As this issue covers October, and therefore Halloween, there are several other horror-tinged stories included in its pages. The only problem with these is that they are written with such a subtle (one might say nonexistent) supernatural or science fiction element that they don't seem like they belong in a magazine that has the words "fantasy" and "science fiction' in the title. The most overtly supernatural of the bunch is The Door in the Earth by Alexandra Duncan, the story of a teenager and his younger brother who go to visit their estranged mother and her boyfriend who have dropped off the grid and live in a cave. The living space in the cave is not finished, and as they settle into the rustic existence of gas lamps, camp stoves, sleeping bags, and building cinder block walls, the narrator begins to hear unintelligible voices that draw him to a door set into the back of the cave. After both his mother and her boyfriend disappear, he explores beyond the door, makes a grisly discovery, and returns to his brother. The problem with the story is that the supernatural element, to the extent there might be one and the voices aren't just a trick of the wind or something, is so slight that it may as well not be there. Similarly, Uncle Moon in Raintree Hills by Fred Chappell, featuring a young girl who imagines a world around her full of magic, witchcraft, and evil grinning uncles, is also devoid of any real supernatural content. The young protagonist and her trusty sidekick brother wander through a world that, to them, is full of pumpkin headed villains and evil spirits that no one else can see, but from the perspective of the reader, the story seems like nothing more than the somewhat dangerous delusions of children. The story seems to be the more or less obligatory "Halloween" based story for the issue, and it is not bad as a story, but like The Door in the Earth and Literomancer it just seems out of place in Fantasy & Science Fiction.

The final "horror" story in the issue is the Cold War influenced tale The Literomancer by Ken Liu. With an elementary school age girl as the viewpoint character, the story begins with what appear to be some fairly mundane schoolgirl problems dealing with bullying from her peers. She meets an elderly Chinese man who is alleged to be a "literomancer" (that is, someone who predicts the future by reading the meaning in Chinese characters) and his grandson who loves baseball. The story descends into Cold War paranoia and things turn dark and violent as an inadvertent admission by the protagonist sends her new found Chinese friends into a man-made Hell. The story itself is gripping, tragic, and quite compelling. But the "literomancy" that supposedly makes it a fantasy story is no more convincing than tarot cards, and since it is not established as anything other than a parlor trick, and there is no real connection between the literomancy and the story itself, it simply isn't a "fantasy" story. Consequently, despite being a good story, it is, like so many other stories in this issue, completely out of place within the pages of a genre magazine.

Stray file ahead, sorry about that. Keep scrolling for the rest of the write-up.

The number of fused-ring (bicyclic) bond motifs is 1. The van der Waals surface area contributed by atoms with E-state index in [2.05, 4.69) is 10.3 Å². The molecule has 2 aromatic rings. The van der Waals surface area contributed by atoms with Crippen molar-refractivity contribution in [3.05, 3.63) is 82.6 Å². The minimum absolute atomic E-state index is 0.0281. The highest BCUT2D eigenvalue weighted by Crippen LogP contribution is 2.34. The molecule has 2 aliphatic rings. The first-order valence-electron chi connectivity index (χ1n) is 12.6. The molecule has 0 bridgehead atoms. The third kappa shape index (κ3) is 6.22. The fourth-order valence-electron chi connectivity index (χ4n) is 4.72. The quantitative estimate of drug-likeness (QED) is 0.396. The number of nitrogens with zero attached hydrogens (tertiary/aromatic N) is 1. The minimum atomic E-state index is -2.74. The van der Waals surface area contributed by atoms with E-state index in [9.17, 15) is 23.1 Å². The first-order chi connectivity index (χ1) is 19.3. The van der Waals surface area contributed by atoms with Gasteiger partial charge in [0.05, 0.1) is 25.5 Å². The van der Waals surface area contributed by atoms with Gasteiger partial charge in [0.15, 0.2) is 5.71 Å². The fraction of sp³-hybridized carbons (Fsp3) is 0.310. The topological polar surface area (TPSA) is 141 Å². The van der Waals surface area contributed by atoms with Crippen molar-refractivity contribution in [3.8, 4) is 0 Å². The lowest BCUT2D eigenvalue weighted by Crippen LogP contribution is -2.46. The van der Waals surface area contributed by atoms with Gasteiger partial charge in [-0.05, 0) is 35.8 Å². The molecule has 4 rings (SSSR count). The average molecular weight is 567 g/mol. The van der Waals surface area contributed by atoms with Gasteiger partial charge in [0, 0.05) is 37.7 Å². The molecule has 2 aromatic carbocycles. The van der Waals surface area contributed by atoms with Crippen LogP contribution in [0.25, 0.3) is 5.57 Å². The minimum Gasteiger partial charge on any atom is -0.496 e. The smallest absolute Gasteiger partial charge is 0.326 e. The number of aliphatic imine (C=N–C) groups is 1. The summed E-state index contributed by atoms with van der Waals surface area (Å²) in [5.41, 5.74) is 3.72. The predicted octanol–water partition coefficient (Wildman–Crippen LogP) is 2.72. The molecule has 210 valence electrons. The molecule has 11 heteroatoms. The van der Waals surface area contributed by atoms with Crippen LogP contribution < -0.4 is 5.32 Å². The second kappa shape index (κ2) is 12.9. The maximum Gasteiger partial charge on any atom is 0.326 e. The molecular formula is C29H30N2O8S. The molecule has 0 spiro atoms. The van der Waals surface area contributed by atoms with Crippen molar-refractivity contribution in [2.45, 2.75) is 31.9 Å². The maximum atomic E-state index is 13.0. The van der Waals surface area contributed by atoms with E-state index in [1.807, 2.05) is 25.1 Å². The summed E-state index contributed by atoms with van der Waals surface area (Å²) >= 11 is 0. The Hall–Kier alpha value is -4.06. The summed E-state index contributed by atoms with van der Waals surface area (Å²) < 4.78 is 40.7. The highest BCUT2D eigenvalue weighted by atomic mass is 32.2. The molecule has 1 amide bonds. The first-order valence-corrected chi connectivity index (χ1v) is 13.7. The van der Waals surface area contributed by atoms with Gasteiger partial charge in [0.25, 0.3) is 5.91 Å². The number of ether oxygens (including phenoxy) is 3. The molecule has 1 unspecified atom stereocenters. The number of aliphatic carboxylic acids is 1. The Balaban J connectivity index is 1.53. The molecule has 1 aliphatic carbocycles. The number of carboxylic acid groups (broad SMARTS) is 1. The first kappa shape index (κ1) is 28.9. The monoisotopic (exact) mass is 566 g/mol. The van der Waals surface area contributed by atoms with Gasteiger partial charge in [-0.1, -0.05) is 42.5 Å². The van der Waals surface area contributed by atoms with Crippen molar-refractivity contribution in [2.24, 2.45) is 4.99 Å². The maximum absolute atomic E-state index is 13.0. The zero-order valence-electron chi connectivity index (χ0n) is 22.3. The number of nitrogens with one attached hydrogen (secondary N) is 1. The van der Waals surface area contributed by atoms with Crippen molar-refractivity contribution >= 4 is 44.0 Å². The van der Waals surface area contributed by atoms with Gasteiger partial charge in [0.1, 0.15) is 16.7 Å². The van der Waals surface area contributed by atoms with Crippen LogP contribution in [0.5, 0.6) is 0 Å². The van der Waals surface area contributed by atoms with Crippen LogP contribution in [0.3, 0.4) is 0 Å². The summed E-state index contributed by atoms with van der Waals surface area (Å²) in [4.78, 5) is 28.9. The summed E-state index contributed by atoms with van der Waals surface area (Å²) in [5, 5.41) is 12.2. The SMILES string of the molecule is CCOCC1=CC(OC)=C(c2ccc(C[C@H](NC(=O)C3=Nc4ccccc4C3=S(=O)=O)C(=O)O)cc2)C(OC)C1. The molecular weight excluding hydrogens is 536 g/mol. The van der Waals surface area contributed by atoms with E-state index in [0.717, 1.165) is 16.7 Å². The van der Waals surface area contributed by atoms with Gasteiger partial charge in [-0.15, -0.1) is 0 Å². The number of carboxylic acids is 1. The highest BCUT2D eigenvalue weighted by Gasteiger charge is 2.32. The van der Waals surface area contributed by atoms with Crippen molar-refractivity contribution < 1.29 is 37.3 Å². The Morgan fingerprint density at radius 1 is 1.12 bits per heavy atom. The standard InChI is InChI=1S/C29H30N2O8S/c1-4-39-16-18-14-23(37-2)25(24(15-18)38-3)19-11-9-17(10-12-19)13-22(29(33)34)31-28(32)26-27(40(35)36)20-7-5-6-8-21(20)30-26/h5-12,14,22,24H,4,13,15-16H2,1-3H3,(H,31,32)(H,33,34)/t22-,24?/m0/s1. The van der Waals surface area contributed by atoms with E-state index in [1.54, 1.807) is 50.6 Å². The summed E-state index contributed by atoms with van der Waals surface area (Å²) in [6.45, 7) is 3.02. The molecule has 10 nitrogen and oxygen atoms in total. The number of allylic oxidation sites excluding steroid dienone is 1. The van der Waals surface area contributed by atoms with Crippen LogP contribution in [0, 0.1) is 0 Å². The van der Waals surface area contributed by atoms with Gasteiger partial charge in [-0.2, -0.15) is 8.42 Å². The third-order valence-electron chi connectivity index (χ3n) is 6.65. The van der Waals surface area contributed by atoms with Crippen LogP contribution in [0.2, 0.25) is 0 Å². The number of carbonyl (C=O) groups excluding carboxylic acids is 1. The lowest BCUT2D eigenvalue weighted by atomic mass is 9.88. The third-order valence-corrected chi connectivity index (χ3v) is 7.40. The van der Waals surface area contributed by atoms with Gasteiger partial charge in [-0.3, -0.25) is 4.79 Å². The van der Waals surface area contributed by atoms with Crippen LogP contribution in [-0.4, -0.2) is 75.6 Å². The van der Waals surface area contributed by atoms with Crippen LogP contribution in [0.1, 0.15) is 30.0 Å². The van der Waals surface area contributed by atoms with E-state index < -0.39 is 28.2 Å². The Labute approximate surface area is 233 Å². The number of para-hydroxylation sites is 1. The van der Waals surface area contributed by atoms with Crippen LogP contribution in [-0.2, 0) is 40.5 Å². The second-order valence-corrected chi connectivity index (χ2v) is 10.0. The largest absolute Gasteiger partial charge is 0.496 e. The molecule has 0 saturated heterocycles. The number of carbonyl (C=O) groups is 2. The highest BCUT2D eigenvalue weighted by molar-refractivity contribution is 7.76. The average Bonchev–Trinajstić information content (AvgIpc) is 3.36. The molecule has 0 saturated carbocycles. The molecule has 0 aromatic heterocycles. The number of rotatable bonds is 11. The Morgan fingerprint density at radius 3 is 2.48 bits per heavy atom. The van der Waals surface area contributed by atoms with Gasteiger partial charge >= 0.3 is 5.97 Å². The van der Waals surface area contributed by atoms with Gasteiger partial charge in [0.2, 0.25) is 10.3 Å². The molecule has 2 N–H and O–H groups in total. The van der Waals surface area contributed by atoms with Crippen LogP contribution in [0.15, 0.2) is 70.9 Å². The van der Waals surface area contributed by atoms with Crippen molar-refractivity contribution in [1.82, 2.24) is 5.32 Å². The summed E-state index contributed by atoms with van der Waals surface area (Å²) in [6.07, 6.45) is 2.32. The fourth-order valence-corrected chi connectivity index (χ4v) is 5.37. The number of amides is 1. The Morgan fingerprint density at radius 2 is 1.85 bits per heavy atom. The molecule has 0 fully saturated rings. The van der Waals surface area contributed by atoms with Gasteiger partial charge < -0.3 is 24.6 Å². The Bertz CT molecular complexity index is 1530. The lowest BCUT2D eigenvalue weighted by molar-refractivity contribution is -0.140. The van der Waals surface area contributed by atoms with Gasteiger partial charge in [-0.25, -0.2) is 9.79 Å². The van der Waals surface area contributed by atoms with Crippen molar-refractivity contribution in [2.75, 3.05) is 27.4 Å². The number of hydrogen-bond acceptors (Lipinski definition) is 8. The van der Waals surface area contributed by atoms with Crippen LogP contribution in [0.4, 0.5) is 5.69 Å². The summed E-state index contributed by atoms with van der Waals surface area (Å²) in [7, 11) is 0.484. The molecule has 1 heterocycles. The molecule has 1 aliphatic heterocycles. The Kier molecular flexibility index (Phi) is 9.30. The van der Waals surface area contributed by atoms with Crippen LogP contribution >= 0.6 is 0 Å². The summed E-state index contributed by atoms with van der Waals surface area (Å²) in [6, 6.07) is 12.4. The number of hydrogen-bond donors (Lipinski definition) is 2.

With so many stories involving death, horror, or both, the issue needs a couple light moments to lighten the mood. This is supplied by David Gerrold in F & SF Mailbag, a quick series fake letters to the editors of Fantasy & Science Fiction that imagine what magazine publishing might be like if various scienfictional ideas were actually true. The story is quite funny, as the possible consequences of time travel, alternate realities, and other science fiction ideas upon the publishing industry are lampooned. As the only really humorous story in the issue, this story has to do a lot of heavy lifting to lighten the black mood set by much of the remaining stories, and while it is good, it simply isn't up to that Herculean task.

Someone needs to tell the editors of Fantasy & Science Fiction that even though they are making an issue that includes the Halloween season, that dark and macabre tale of horror and death after dark and macabre tale of horror and death makes for a weak issue. Someone also needs to tell them that the words "science fiction" and "fantasy" on the cover mean that most readers will pick up an issue expecting a magazine that provides a healthy helping of both. Despite some pretty good stories, the steady diet of woe and suffering offered by this issue wears on the reader, and those looking for a collection of stories of imaginative fantasy and science fiction will be disappointed by their absence. Even taking into account the relatively high quality of most of the stories contained in it, this issue, as a genre magazine, is only modestly above average overall.

Previous issue reviewed: July/August 2010.
Subsequent issue reviewed: November/December 2010.